In this series, we are taking a close look at the current state of cross-border payments. In the first installment, we considered how the growth of cross-border commerce and globalization has changed payments forever. In this post, we are going to take a look at the first of four geos making great strides in e-commerce today: our friends in the United Kingdom.
The UK has a long-established reputation for punching above its weight. So perhaps it should come as no surprise that the cluster of countries that gave the world everything from The Beatles to the television stands is right at the forefront of the burgeoning e-commerce market today.
Not content with ranking as the most lucrative e-commerce region in Europe, the UK can also lay claim to sitting third only behind the U.S. and China on the world stage—and right at the top of the tree for e-commerce spending per person. Figures from a series of recent reports by Ecommerce Europe detail how the comparatively small population of the UK, coupled with a B2C e-commerce turnover in excess of $120 billion, added up to an average customer spend of around $3,000 in 2013. Europe’s next biggest e-commerce market and most populous country, Germany, came in at $1,797 per online shopper, and the U.S. at $2,216.
Tracing the reasons for the UK’s vitality on the world e-commerce stage isn’t an exact science, but it’s beyond doubt that the natives are more than comfortable clicking the cart icon; with 73% of all adults making purchases online in 2013 according to The Paypers. It’s not only the natives, however, who are boosting the e-commerce economy of the Isles. The love of UK brands remains undimmed, with questionable exports such as Piers Morgan and Gordon Ramsey failing to dent the global appetite for a slice of something quintessentially British. The U.S. is the biggest importer of B2C goods from the UK, but the wider world’s relative comfort with the English language helped to ensure it was also the number one cross-border seller in Europe. Impressively, that cross-border market is forecasted to have a value of $42 billion by 2020, with the UK claiming an estimated 60% share.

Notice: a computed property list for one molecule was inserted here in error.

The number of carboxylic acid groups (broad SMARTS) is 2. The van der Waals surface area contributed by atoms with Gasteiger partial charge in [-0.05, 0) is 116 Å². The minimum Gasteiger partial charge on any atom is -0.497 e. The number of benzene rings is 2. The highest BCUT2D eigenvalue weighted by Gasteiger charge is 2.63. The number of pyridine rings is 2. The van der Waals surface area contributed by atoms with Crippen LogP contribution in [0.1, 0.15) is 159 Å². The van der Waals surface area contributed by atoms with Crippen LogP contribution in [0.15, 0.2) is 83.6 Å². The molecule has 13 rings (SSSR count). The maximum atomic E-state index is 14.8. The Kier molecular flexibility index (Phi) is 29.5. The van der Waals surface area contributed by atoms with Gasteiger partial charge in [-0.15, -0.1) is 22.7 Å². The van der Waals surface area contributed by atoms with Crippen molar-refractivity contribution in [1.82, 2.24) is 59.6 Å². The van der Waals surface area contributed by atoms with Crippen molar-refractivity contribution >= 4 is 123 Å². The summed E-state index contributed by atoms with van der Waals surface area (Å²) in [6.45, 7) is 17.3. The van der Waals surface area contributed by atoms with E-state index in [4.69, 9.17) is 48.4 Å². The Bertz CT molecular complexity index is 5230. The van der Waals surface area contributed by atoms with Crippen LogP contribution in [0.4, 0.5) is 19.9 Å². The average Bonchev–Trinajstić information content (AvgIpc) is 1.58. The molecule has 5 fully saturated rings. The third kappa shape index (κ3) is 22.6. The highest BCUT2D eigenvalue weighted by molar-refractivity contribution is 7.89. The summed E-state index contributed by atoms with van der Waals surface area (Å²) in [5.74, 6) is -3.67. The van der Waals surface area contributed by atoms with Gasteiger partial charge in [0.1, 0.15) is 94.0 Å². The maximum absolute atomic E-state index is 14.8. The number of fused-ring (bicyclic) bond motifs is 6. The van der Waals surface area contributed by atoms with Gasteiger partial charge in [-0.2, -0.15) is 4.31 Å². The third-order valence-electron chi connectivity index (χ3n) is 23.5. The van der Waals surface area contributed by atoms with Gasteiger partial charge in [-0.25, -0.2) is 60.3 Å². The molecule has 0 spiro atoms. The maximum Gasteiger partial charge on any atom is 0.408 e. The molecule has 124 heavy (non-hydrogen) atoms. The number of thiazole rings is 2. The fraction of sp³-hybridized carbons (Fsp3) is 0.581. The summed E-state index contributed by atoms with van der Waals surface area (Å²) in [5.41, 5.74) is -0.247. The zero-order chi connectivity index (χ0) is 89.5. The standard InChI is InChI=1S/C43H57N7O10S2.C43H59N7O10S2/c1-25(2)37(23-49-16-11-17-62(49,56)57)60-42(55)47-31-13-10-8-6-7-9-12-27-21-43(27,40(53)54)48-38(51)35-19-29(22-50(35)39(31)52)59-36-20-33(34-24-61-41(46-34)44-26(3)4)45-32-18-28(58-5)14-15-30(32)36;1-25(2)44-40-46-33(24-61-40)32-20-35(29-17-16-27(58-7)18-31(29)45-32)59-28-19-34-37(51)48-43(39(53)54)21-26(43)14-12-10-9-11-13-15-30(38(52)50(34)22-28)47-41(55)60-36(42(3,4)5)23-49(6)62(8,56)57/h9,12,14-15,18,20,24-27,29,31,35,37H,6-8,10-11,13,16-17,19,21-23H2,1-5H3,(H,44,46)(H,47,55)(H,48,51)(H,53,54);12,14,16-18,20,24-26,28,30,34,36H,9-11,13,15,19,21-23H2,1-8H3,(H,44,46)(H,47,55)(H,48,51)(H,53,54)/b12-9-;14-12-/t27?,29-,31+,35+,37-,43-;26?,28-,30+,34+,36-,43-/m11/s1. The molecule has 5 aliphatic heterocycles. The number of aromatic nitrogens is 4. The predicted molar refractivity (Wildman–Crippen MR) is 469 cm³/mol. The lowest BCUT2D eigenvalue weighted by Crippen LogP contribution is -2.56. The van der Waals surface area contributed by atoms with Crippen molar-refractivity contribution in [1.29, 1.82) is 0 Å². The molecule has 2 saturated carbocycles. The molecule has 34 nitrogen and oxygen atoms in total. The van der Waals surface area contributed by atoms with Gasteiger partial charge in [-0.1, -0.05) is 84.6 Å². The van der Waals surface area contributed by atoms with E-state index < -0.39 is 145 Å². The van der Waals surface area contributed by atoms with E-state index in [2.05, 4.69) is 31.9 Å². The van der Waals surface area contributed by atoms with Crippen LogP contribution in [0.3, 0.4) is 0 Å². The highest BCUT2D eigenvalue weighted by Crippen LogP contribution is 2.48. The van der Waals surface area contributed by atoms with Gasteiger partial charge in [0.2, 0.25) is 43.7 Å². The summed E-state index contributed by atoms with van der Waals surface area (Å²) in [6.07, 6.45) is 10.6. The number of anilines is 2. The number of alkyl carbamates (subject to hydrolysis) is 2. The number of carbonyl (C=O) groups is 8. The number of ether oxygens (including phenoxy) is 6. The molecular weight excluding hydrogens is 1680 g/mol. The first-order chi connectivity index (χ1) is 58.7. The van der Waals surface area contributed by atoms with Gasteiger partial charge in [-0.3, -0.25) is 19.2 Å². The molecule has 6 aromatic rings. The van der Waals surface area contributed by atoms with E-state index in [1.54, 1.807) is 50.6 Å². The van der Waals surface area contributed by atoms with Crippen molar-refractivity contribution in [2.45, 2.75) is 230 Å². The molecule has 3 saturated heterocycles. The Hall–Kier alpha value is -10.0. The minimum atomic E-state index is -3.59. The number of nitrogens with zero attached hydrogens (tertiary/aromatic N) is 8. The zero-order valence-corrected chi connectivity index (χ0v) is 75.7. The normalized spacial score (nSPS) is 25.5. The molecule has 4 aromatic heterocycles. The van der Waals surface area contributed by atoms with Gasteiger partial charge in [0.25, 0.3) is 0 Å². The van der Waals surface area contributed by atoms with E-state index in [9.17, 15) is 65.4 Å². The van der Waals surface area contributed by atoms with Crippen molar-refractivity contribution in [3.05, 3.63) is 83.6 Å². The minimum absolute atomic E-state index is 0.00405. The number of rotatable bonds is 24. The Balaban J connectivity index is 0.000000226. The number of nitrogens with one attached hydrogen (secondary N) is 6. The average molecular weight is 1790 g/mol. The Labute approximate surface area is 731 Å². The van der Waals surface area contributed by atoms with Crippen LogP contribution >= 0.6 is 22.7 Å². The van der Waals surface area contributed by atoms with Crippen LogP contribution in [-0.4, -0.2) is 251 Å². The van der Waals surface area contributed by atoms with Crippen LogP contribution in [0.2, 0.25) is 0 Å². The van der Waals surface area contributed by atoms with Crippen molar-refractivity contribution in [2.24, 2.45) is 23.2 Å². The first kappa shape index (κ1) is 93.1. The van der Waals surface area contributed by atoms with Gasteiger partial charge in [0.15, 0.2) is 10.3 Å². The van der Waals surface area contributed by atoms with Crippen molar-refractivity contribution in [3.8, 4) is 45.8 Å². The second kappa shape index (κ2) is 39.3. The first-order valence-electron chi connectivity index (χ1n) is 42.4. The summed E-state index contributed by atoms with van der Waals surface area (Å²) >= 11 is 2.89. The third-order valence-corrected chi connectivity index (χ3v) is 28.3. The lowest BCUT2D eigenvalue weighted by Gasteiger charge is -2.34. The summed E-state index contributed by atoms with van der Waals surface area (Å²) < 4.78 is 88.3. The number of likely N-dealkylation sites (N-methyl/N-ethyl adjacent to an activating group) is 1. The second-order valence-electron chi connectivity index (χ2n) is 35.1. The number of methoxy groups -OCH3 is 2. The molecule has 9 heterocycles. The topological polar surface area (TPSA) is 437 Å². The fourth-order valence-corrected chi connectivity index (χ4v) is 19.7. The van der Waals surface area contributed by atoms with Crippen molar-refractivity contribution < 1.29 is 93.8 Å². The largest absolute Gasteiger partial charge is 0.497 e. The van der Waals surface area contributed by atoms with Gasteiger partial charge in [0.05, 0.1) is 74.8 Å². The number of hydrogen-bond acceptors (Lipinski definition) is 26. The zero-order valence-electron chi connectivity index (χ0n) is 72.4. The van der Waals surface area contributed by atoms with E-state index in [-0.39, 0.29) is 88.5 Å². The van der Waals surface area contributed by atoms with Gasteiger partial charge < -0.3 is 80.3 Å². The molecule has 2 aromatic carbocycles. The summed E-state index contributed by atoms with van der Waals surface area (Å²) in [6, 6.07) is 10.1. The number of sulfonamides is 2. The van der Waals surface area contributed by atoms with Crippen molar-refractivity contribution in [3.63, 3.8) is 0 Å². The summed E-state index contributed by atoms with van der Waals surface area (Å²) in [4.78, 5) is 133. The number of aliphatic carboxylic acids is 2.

As the B2C sector marches irrepressibly on, key players in Britain’s B2B e-commerce landscape have defined their top priorities for keeping pace with the success story. In a survey of 100 influential UK business leaders conducted by Coleman Parkes Research for a recent white paper, the most pressing concern, according to 62% of participants, was identifying the right technology to support e-commerce—with 59% also inclined to tap into the expertise of third-party solutions providers in deploying that technology. And so, it seems, the next crucial step for B2B vendors in the UK looking to boost business online will be the integration of systems that seamlessly handle the complexities of B2B transactions, and make the experience as smooth as that which B2C customers have so readily embraced.
Figure 2: Which of the following are the key challenges that you face with developing e-commerce for the business? Source: http://bit.ly/1zXHIyS
Figure 3: Do you feel that third-party solution providers and experts could assist you in any of the following e-commerce development areas […]? Source: http://bit.ly/1zXHIyS
Once upon a time, Napoleon referred to his British rivals across the channel as a “nation of shopkeepers”—a statement he claimed wasn’t intended as an insult, but rather an analysis of their adeptness in matters of money. Over 200 years later, his sentiment rings true in regards to e-commerce, with the UK building an enviable empire that shows no signs of slowing down.
Figure 4: the road to B2B e-commerce success. Source: http://bit.ly/17Q1EMu